Leaving The Nest
It was symbolism that even a dolt like me--hot, sweaty and bothered--couldn't miss.
As I helped load my daughter's worldly possessions into my not-quite-an-SUV in the late spring heat, I couldn't help but notice the nest tucked under my roof, perched on a downspout right by the front door through which I had lugged all manner of clothes, shoes and the occasional piece of handed-down furniture.
There sat a robin, roasting a batch of newly-laid eggs, watching me repeatedly trudge by, getting sweatier and slower trip by trip.
The bird will see her eldest leave the nest in about two weeks. It took 23 years for her landlord's eldest to accomplish the same task
The excitement of seeing your kid step out on her own is dampened a bit by the realization that there will now be an empty spot at the table. What used to be "her space" is now the family's freshly minted "guest room". No more fights for precious washer/drier time. No more cursing under the breath while tripping over orphaned shoes, laptops, paperbacks or purses. Funny how what once annoys becomes a "quirk" that made them endearing after they leave.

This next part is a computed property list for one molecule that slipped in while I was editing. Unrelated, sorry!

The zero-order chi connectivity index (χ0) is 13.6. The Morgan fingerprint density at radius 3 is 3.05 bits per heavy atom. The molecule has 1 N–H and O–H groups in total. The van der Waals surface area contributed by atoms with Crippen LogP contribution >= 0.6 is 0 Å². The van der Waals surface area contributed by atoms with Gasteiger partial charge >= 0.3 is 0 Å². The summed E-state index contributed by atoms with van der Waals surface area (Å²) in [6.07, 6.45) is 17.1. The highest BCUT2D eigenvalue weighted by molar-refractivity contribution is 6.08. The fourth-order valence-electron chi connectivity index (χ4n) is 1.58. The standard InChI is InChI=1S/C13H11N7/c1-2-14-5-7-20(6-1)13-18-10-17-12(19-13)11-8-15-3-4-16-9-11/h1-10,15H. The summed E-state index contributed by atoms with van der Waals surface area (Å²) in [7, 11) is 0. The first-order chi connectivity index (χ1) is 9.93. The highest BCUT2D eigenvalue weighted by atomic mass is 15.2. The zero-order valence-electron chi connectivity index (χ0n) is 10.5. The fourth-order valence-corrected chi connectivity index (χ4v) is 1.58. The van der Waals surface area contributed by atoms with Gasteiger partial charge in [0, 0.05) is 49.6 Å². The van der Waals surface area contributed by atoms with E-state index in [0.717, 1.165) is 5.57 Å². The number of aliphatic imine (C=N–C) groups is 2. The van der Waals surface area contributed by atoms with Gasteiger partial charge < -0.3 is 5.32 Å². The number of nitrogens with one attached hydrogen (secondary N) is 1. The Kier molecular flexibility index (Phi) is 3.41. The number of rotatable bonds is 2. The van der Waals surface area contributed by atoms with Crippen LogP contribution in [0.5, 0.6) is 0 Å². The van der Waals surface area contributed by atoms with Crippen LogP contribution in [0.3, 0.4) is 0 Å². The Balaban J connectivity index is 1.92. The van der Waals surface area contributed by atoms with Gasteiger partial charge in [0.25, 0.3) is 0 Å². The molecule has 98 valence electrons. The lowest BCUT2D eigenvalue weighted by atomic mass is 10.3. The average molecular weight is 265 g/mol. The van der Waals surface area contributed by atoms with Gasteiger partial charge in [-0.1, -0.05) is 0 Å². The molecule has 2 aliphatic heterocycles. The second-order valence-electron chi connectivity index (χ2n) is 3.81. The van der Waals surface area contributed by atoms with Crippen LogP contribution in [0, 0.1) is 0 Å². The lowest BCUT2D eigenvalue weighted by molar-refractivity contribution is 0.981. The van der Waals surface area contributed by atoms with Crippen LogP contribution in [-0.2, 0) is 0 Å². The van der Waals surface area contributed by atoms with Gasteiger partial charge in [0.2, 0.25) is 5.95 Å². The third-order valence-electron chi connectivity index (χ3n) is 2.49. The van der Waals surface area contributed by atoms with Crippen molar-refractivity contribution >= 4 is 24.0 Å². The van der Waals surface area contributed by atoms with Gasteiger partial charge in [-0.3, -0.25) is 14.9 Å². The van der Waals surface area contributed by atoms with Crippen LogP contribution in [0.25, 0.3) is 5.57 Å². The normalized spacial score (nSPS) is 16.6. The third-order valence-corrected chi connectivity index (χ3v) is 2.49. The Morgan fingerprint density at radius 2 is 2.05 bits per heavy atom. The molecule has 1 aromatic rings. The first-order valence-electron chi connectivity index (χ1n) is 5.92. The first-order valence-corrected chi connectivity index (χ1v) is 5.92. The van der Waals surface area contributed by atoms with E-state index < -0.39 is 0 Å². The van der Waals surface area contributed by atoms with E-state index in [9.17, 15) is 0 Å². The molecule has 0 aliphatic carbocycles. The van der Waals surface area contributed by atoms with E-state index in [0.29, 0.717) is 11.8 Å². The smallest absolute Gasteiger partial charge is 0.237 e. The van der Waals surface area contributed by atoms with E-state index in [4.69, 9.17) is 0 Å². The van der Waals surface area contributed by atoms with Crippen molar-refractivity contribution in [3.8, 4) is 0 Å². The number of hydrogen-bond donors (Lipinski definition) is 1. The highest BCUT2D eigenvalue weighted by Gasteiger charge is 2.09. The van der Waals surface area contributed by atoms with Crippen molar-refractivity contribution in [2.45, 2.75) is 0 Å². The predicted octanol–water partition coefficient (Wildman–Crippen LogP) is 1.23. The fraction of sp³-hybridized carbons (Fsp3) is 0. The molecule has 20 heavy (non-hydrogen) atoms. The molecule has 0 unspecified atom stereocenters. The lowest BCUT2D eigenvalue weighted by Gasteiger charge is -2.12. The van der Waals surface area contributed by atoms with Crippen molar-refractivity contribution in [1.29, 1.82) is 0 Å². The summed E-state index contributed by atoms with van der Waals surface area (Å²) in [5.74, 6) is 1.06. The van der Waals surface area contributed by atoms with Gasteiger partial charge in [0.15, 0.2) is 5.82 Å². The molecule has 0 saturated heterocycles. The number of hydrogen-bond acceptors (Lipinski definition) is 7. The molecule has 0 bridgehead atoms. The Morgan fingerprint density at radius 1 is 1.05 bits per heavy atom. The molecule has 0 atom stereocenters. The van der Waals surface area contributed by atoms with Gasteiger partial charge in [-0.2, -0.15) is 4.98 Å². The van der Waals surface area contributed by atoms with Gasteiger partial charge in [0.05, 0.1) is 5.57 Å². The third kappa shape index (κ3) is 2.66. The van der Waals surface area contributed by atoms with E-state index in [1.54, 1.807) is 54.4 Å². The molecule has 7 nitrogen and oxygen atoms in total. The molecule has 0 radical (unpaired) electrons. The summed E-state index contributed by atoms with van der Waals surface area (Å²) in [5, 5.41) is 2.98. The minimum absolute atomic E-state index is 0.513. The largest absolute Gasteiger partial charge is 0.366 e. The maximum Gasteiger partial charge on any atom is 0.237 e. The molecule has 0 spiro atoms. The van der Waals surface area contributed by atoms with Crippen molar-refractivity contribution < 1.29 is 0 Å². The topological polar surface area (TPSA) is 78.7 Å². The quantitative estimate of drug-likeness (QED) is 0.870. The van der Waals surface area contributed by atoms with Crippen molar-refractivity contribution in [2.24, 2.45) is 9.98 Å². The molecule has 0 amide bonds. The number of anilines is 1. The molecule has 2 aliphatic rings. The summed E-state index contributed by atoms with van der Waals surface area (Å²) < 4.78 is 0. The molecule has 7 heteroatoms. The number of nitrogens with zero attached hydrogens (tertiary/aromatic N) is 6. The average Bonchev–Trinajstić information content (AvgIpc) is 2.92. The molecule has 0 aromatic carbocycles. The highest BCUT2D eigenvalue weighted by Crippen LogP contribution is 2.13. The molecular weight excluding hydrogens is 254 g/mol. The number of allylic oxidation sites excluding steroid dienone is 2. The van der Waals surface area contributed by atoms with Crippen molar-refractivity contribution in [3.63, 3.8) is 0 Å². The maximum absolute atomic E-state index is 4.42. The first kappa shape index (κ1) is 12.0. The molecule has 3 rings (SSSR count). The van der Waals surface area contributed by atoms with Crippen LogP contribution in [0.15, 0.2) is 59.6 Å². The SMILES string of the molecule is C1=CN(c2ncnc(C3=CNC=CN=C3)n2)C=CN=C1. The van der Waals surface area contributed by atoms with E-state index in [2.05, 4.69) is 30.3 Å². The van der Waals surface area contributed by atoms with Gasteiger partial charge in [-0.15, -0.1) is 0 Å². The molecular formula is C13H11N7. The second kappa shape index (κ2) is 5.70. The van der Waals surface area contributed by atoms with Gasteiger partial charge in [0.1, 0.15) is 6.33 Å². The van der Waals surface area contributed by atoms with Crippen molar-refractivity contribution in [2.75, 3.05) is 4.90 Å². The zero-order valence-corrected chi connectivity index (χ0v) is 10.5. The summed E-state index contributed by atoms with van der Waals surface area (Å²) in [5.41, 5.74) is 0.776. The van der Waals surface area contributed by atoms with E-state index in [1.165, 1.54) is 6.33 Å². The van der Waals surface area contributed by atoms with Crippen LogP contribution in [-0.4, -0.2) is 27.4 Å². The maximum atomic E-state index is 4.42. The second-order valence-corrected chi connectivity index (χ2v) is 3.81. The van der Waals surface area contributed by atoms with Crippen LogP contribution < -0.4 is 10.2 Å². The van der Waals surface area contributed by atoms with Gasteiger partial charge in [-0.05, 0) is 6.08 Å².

She's not moving far away--15 minutes if I hit all the lights right--and we have more ways than ever to stay connected through the cellphone and the computer. We made it through a whole semester being an ocean apart as she studied in London, and as she made countless trips with skating teams when she was younger. Back then, you always knew she'd be coming home.
Now, home has changed. Hers, and ours.
It's only natural for the young to move out on their own. Parents don't own their kids. We're merely their stewards as they grow up. We're supposed to teach them right from wrong, the consequences that come with bad choices. Mom and Dad pay the bills, bandage the cuts, clean up the puke, comfort the aggrieved. Then, they leave. In our case, our oldest needed 23 years to reach that point.
Dad, though, feels like the robin on the downspout. It seems like it lasted just two weeks.